In York, 50,000 phone lines went down and vital emergency infrastructure was impacted, including the lifeline that 700 elderly residents depend on. Is it not right that telecoms should now be part of the gold command and silver command operations, to ensure that we have full support for our communications?
I absolutely agree with my hon. Friend, whose constituency has also been devastated by the floods.
The point is that important infrastructure sites such as the Vodafone site off Kirkstall Road and the power substation on Redcote Lane were not protected and were badly damaged on Boxing day. In Kirkstall, in my constituency, the consequences for the local economy of having no investment in flood defences is devastating. Businesses will leave, and new businesses will not come. We risk creating ghost towns if we take no action.
Last week, I and my fellow Leeds MPs—all eight of us—along with Leeds City Council leader Judith Blake and the council chief executive Tom Riordan, met the Secretary of State to ask for the reinstatement of the flood defence scheme in Leeds. We welcomed her by saying that further flood protection for Leeds was a priority for the Government, but we were disappointed that no firm commitment was made to provide funding—not even the £3 million required to commence urgent design and preparatory work for flood defences over and above phase 1. We need that money for flood defences if we are to turn her commitment into a reality. I fully appreciate the budgetary challenges relating to flood defences, but we must all acknowledge the significance of the flooding arising from Storm Eva and the significant economic risk that the city of Leeds, and thus the UK economy, will therefore face without adequate investment in flood defences.
I am grateful to the hon. Lady for giving way, and I am pleased that she has been able to secure this debate. I, too, welcome the fact that the Secretary of State has said that flood protection for Leeds is a priority. I have also had a meeting with the Chancellor, who has promised to look at this matter personally. Although there is a role for Government, does she agree that there is also a role for local councils in looking at where future housing will be built, because the rain that may fall in my constituency could have a severely adverse effect on her constituency?
I thank the hon. Gentleman for his intervention. Leeds City Council helped to fund phase 1 of the flood defence scheme in Leeds, recognising that it was important to make that contribution to protect our city. Of course we need to consider where housing is built, and it is right, as the Secretary of State has said, to look at the whole catchment area, and not just at the parts of the river that flood. As the hon. Gentleman will agree, we need £3 million to carry out an urgent feasibility study to see what the flood defence scheme will look like. That said, we need the flood defence scheme to protect our city. Many constituents from Pudsey rely on the A65 and the train links to get to work, so the problem affects both of our constituencies.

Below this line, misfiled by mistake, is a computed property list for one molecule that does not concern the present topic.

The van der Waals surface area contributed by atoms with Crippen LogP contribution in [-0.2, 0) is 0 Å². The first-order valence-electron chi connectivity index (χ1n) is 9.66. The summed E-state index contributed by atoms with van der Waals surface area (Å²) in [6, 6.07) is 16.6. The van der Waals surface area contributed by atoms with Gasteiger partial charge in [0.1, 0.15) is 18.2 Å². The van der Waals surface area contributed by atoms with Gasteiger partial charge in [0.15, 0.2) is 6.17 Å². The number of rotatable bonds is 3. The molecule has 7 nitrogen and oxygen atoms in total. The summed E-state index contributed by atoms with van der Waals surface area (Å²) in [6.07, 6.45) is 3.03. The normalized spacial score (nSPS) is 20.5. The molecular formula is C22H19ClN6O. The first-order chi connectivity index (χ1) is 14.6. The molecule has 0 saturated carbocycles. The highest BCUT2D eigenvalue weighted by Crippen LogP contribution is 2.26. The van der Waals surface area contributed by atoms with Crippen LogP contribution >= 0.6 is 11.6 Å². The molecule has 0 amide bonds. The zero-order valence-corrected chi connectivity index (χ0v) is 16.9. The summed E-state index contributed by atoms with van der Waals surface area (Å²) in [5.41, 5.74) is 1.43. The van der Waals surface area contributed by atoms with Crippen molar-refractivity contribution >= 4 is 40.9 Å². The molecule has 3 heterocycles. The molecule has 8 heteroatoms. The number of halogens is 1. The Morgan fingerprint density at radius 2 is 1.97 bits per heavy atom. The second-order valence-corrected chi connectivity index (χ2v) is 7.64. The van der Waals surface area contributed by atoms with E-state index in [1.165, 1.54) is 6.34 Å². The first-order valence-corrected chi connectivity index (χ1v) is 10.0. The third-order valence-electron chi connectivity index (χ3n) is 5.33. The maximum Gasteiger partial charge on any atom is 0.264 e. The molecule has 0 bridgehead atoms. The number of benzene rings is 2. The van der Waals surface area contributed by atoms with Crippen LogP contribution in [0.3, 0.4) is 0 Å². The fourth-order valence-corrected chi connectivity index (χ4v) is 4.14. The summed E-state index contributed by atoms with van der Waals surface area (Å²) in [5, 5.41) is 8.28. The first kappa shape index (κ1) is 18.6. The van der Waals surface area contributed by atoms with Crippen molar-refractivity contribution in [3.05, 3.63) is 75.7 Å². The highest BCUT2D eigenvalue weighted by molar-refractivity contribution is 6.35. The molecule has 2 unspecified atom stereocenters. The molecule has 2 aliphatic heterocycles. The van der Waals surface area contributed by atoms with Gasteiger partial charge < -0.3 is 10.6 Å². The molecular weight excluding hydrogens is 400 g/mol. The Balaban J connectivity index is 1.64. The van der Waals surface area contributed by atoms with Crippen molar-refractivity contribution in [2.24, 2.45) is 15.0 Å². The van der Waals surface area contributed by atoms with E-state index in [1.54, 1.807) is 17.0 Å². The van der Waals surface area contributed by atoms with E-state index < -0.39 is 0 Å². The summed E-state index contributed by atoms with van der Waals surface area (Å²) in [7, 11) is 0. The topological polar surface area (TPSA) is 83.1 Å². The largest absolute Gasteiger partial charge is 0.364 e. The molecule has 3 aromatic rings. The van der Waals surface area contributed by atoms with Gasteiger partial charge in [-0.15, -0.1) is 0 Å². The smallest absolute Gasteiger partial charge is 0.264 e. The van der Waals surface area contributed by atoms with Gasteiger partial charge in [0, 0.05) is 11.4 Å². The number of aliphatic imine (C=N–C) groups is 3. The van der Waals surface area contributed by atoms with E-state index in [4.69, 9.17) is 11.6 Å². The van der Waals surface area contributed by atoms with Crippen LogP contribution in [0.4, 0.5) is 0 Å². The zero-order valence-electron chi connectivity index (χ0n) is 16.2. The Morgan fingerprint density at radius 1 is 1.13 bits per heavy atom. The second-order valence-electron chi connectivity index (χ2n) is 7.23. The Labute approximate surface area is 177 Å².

On the point about catchment areas, in Calder Valley, which of course has high-sided valleys, it is a case of not just building walls down the river, but looking at the moors above, tree planting, and how we slow water coming down the valley. If we do not stop the water in the Calder valley, Leeds will flood anyway.
The hon. Gentleman speaks with great authority and knowledge because of the flooding that he has seen on many occasions in his constituency. Again, I agree that we need to take a whole catchment area approach. It is now more than a month since those floods happened, and we do need those feasibility studies to be quickly carried out, so that we are protected in the future.
“As the engine room of the Yorkshire economy, Leeds already plays a major role in driving forward economic prosperity; we have seen significant private sector investment over the last 25 years. The city has created jobs in large numbers as a consequence, which have benefited the entire city region. Without further investment in flood defences, businesses may be forced to reconsider their own investment plans and the ability to attract new investment will be curtailed.”
People’s homes, jobs and livelihoods are at stake, and so too are communities, local economies and the future of the northern powerhouse. The community played its part in the immediate aftermath of the floods, clearing up, rebuilding and repairing, but now the Government must do their part, too. They must ensure that there is affordable and available flood insurance; that financial support is available to those most affected; and that they build the flood defences that our city so desperately needs. To fail to do so will let down the people who turn to Government to harness our collective effort. Let us build the northern powerhouse—let us not sink it before it has a chance even to set sail.